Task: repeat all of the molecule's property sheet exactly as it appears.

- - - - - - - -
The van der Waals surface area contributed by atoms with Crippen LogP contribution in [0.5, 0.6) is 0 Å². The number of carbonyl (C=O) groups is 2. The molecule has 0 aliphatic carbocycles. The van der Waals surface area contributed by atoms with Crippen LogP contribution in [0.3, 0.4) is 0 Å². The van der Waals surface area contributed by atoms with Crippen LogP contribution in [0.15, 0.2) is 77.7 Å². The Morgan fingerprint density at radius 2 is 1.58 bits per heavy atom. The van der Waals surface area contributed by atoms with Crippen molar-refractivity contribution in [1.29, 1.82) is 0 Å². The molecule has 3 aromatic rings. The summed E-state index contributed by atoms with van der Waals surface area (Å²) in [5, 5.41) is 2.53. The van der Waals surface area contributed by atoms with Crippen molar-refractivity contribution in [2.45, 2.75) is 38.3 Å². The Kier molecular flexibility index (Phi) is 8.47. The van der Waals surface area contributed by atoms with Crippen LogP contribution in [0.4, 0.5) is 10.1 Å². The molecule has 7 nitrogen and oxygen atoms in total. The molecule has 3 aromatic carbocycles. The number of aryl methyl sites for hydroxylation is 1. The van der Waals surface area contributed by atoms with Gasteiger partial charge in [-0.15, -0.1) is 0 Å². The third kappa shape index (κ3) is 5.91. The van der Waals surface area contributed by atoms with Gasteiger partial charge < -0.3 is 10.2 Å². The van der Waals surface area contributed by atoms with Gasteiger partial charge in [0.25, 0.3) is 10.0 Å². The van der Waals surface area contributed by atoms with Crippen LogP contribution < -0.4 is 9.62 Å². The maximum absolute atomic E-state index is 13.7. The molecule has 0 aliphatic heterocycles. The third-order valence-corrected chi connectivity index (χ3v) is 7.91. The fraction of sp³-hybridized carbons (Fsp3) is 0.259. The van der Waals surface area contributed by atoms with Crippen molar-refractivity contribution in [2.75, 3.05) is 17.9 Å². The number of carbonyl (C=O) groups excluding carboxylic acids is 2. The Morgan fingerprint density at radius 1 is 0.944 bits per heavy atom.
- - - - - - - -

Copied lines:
The van der Waals surface area contributed by atoms with Crippen LogP contribution in [0.5, 0.6) is 0 Å². The number of carbonyl (C=O) groups is 2. The molecule has 0 aliphatic carbocycles. The van der Waals surface area contributed by atoms with Crippen LogP contribution in [0.3, 0.4) is 0 Å². The van der Waals surface area contributed by atoms with Crippen LogP contribution in [0.15, 0.2) is 77.7 Å². The Morgan fingerprint density at radius 2 is 1.58 bits per heavy atom. The van der Waals surface area contributed by atoms with Crippen molar-refractivity contribution in [1.29, 1.82) is 0 Å². The molecule has 3 aromatic rings. The summed E-state index contributed by atoms with van der Waals surface area (Å²) in [5, 5.41) is 2.53. The van der Waals surface area contributed by atoms with Crippen molar-refractivity contribution in [2.45, 2.75) is 38.3 Å². The Kier molecular flexibility index (Phi) is 8.47. The van der Waals surface area contributed by atoms with Crippen LogP contribution in [0.4, 0.5) is 10.1 Å². The molecule has 7 nitrogen and oxygen atoms in total. The molecule has 3 aromatic carbocycles. The number of aryl methyl sites for hydroxylation is 1. The van der Waals surface area contributed by atoms with Gasteiger partial charge in [-0.15, -0.1) is 0 Å². The third kappa shape index (κ3) is 5.91. The van der Waals surface area contributed by atoms with Gasteiger partial charge < -0.3 is 10.2 Å². The van der Waals surface area contributed by atoms with Gasteiger partial charge in [0.25, 0.3) is 10.0 Å². The van der Waals surface area contributed by atoms with Crippen LogP contribution < -0.4 is 9.62 Å². The maximum absolute atomic E-state index is 13.7. The molecule has 0 aliphatic heterocycles. The third-order valence-corrected chi connectivity index (χ3v) is 7.91. The fraction of sp³-hybridized carbons (Fsp3) is 0.259. The van der Waals surface area contributed by atoms with Crippen molar-refractivity contribution in [2.75, 3.05) is 17.9 Å². The number of carbonyl (C=O) groups excluding carboxylic acids is 2. The Morgan fingerprint density at radius 1 is 0.944 bits per heavy atom.